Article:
BIBB reinforces its role in Indonesia as an internationally recognised centre of excellence for vocational education and training


On 12 June, BIBB President Friedrich Hubert Esser gave a keynote address in Jakarta at the invitation of the Indonesian Ministry for Economic Affairs and the German Agency for International Cooperation (GIZ). The speech formed part of an international VET conference and was delivered in the presence of around 300 high-ranking participants from the fields of policy making and trade and industry and to a further online audience of about 250.

Prof Dr Esser stands on a black stage with a delegation. In the background you can read "TVET System Reform"

President Esser began by outlining the success factors for vocational education and training at a time of transformation. “We look back with pleasure and pride at what we have achieved together, and we are keen to continue to offer advice and active support for the reform of the Indonesian TVET system in future.”

Indonesian delegation stands on a black stage

Around 300 guests from the fields of policy making and trade and industry had been invited to attend the event, and BIBB took on a prominent role in its capacity as an international vocational education and training institution. Alongside the keynote address, BIBB expert Luca Jelic gave an expert talk. This focused on a long-term projection of the structure of the labour market and on Germany’s National Continuing Training Strategy, which was developed as a reaction to expected shifts in competency requirements.

Prof Dr Esser gives a keynote speech on a black stage behind a lectern. A PowerPoint presentation is displayed on the wall.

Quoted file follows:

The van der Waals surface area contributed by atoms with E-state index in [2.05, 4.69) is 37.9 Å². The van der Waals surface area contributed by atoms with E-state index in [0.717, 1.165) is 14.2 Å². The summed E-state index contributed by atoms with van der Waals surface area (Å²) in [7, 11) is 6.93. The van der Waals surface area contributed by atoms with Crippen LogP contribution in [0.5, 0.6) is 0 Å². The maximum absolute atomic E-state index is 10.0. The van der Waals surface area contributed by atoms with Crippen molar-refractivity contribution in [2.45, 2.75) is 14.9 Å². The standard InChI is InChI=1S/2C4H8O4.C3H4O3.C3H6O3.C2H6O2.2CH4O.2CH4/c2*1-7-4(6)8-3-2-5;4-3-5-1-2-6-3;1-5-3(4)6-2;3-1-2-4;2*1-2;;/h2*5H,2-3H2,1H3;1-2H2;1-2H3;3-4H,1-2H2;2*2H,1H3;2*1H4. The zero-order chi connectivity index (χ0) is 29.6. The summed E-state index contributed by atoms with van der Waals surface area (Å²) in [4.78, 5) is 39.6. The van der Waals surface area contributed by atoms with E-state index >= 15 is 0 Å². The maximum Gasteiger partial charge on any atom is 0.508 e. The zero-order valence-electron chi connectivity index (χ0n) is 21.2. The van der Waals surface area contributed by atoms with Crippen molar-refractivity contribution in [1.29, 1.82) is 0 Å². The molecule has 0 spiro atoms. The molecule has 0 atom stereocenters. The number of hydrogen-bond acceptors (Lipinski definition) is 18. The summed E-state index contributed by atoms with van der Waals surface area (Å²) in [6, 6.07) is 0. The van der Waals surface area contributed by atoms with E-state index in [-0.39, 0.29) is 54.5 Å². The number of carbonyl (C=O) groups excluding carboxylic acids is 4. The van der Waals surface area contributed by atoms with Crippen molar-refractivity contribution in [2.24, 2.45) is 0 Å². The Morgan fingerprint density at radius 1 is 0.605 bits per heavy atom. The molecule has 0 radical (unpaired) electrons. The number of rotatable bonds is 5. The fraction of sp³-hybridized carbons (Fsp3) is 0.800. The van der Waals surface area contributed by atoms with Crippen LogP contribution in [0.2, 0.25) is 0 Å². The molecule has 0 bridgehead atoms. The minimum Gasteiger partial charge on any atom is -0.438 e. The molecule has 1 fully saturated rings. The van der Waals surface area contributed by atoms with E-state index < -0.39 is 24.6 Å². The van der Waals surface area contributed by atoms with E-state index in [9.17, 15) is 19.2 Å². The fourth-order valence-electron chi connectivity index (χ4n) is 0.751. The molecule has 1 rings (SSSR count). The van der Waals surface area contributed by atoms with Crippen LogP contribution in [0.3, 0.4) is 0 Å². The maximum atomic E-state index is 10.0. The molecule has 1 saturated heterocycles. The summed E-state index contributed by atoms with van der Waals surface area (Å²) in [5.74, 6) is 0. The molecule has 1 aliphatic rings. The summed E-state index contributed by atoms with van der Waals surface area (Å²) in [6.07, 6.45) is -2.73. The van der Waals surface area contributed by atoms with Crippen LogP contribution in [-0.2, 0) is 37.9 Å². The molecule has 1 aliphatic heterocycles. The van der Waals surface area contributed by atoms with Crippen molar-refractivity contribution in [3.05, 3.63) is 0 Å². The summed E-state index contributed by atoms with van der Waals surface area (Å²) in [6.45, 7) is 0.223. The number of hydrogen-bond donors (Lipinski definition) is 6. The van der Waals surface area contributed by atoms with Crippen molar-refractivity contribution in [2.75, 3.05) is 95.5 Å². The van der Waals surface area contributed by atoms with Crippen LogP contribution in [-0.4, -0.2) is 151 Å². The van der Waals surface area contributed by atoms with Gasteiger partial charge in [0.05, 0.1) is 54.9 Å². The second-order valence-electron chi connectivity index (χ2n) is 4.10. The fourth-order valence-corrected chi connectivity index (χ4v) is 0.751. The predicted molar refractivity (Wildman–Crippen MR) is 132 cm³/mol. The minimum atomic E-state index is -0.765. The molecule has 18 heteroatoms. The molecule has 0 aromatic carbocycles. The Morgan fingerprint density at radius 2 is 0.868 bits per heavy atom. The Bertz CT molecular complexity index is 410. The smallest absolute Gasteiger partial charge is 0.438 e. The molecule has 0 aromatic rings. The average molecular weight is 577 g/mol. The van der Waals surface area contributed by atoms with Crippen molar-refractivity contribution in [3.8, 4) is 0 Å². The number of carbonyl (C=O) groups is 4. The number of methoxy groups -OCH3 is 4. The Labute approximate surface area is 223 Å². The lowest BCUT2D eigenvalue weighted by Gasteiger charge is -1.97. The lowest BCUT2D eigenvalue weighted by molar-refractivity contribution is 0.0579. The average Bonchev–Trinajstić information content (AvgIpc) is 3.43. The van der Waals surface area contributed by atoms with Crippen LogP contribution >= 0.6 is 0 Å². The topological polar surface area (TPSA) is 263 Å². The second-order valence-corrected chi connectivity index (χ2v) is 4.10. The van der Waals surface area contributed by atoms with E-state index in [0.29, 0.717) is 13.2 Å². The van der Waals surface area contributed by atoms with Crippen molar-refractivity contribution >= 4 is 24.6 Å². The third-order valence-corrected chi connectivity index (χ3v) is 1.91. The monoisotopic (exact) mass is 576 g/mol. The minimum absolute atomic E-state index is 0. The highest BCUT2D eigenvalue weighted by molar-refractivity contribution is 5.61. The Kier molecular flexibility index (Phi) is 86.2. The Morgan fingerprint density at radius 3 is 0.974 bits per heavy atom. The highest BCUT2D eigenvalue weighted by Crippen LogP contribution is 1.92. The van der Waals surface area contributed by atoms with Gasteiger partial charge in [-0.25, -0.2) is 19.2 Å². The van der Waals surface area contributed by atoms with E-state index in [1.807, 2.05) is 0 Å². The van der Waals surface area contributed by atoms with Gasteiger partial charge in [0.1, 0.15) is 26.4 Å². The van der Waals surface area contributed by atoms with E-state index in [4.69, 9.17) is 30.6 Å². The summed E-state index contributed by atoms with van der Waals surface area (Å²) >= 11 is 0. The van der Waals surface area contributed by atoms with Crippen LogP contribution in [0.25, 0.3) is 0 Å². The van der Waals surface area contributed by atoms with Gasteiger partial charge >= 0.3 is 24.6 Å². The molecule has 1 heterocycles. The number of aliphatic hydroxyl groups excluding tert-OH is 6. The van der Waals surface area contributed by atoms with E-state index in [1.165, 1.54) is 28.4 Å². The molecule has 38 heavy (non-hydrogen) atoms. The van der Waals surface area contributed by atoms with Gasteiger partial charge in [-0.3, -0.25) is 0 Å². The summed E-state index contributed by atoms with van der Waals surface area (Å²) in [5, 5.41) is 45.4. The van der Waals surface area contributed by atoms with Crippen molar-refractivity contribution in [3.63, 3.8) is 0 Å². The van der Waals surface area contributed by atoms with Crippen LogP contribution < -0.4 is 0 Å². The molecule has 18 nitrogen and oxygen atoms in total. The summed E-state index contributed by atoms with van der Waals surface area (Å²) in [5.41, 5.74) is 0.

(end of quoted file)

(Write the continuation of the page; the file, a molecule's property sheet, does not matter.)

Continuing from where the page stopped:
During his keynote speech of just over 20 minutes, BIBB President Esser addressed current challenges in German vocational education and training. “2.9 million young adults aged under 35 have no vocational qualification, and this is a serious problem,” he stated. He then sketched out a possible strategic solution in the form of a concept for flexible, inclusive and excellent VET.

“The German dual system links the theoretical imparting of knowledge at school with the acquisition of practical occupational competencies in the workplace. It is and remains a role model for Indonesia,” said Professor Warsito, Deputy Minister of Human Development and Cultural Affairs, whose remit also covers reform of the vocational education and training system. However, it is by no means the case that Indonesia is simply copying concepts from Germany. “Reforming the TVET system is a task of national priority,” said Rudy Salahuddin, Deputy Minister at the Ministry for Economic Affairs. Various concepts had been put forward in this regard, ranging from training measures for training staff to the promotion of trade and industry participation structures in VET.

The Indonesian delegation stands on a black stage with the words "Final Publication" in the background. Photographers are taking pictures of them to the side.

The conference also marked the conclusion of the GIZ project “TVET System Reform 2.0”, for which BIBB had been performing an active consultancy role since 2019. The aims of the project included the establishment of a VET governance mechanism based on the model of the BIBB Main Board. The successes which had been achieved were highlighted and accompanied by a colourful supporting programme. The key aspect of the latter was the ceremonial transfer of chairmanship of the Governance Mechanism to the ministry which has now assumed lead management responsibility.

The conference also showed the esteem in which BIBB is held internationally as a centre of excellence for vocational education and training. Networking with partner countries such as Indonesia constantly brings benefits for both sides, since dialogue is the only way to identify areas of potential for synergy in areas such as immigration for the purpose of training or qualified migration to the German labour market.